- The Government National Mortgage Association (Ginnie Mae) is a federally-funded program that helps low-to-median income families gain access to home loans. Under Section 231 of the National Housing Act of 1934, Ginnie Mae loans for disabled individuals are financially secured by the U.S. government. This helps ensure that families can stay in their homes.
Section 8 Rental Assistance is a great option
- Although it does not apply specifically to disabled individuals, Section 8 rental assistance is a great help to many disabled individuals, due to the historically recognized economic disadvantages of disabled individuals and their families.
Seek Assistance from Nonprofit Organizations
Try Mercy Housing
- Mercy Housing has a great track record for providing excellent housing assistance for families in need. While they do not solely work to provide housing for disabled individuals and their families, those with special needs are particularly important to them. Mercy Housing provides low-cost loans as well as assistance in finding, or building, adequate housing.
Habitat for Humanity is a viable option
- Like Mercy Housing, Habitat for Humanity casts a net wider than just disabled persons. However, they have been awarded several times for their special attention to disabled persons, and provide a good alternative for individuals and their families seeking housing that is specialized for different, unique needs.
How to Apply for Assistance Programs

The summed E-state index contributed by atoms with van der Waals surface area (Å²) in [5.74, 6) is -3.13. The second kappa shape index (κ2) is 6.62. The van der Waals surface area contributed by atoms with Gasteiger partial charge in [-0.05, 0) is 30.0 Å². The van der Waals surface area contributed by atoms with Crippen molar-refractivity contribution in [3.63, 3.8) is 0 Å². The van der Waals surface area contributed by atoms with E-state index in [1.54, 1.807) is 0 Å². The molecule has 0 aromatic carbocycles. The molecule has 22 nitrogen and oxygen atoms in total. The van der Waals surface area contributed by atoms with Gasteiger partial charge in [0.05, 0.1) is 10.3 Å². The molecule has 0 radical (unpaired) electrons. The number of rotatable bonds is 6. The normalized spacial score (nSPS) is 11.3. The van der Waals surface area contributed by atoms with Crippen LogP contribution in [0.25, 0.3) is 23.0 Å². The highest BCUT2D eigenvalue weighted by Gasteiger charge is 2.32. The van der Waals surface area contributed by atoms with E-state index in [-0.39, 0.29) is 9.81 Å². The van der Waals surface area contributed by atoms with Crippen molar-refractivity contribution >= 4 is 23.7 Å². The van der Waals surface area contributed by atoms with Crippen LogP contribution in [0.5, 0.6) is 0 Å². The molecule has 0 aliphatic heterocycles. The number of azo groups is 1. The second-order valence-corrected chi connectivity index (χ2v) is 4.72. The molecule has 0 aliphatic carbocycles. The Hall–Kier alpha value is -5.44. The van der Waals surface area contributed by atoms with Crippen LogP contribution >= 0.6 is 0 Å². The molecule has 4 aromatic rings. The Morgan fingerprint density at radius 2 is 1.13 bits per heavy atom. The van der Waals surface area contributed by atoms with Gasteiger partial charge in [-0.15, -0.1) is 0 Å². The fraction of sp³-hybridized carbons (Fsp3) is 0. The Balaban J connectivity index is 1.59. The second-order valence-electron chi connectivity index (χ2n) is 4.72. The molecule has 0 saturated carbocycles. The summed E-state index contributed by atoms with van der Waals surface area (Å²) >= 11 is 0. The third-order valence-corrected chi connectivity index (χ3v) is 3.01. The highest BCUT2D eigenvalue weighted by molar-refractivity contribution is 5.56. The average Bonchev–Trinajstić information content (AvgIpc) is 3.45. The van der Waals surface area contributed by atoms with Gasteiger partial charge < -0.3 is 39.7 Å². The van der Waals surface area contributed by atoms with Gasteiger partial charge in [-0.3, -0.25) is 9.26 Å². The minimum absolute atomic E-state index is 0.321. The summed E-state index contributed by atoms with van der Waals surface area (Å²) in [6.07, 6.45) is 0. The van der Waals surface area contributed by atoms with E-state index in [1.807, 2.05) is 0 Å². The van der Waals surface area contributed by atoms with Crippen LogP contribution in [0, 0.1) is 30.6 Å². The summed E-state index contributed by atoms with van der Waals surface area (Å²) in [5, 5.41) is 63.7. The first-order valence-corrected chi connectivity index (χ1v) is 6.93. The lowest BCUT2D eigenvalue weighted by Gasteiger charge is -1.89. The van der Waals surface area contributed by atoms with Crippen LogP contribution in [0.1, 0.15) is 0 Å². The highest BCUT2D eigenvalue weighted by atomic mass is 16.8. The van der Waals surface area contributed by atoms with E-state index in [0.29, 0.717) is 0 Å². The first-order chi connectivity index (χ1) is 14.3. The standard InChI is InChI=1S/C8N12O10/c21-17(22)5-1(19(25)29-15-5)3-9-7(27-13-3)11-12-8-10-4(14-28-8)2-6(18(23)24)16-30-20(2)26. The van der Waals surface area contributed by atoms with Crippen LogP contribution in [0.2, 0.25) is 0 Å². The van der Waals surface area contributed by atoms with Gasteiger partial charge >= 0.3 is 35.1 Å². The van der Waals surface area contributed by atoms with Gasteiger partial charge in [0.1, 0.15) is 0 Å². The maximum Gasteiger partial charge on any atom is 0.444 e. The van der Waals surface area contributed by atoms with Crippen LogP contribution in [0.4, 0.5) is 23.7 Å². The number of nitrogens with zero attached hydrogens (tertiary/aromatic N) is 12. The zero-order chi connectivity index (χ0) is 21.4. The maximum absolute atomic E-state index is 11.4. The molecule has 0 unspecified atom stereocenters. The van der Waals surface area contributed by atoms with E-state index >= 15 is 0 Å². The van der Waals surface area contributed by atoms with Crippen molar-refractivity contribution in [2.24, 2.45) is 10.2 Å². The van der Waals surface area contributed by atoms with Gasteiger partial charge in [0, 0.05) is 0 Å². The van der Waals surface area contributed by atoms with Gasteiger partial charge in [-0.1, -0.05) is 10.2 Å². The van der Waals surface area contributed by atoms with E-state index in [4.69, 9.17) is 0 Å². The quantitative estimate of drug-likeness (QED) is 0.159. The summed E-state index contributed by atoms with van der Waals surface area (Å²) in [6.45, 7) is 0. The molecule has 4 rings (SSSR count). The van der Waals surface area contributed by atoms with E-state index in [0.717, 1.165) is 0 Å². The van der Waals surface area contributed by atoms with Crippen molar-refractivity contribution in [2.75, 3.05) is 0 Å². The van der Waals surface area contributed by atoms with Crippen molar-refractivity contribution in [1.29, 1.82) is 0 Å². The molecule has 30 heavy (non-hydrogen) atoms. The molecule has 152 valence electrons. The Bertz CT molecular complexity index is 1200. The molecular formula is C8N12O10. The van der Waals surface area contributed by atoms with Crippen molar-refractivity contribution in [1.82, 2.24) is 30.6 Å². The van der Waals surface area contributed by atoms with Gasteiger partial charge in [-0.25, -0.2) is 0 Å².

Your assistance program application process depends on whether you are applying to a public or private option. In either case, you will want to be sure you have a few items available. This includes, but is not limited to, your birth certificate, Social Security card or number, medical history, employment history information, bank documents and information, medical documents and any available W-2s. You should also be prepared to either have a home visit by a representative of the organization, or to make a visit to a local office.
For public options, go through your local public housing authority
- Most public housing assistance programs are run through your local PHA. To find your local PHA, you can visit the Department for Housing and Urban Development's national PHA listing
. The application process for certain development vouchers, Non-Elderly Disabled vouchers and can all be done through the normal Section 8 Housing Voucher program.
Social Security benefits can be obtained through the online portal
- Alternatively, you call the Social Security national office at 1-800-772-1213
Ginnie Mae loans can be found through normal Federal Housing Administration lenders
- When completing an FHA loan application, be sure to ask about, or inquire if the loans are guaranteed by Ginnie Mae.
For private options, go directly to the organization's website
- Both Habitat for Humanity
and Mercy Housing
have localized administration. Each organization provides further details for where to locate information, who to call, and whether services are available in your area.
Disabled individuals and those caring for disabled family members need not be discouraged. Finding adequate housing can be a stressful experience, but many Federal, State and local, non-government organizations exist to provide aid to those who are seeking it.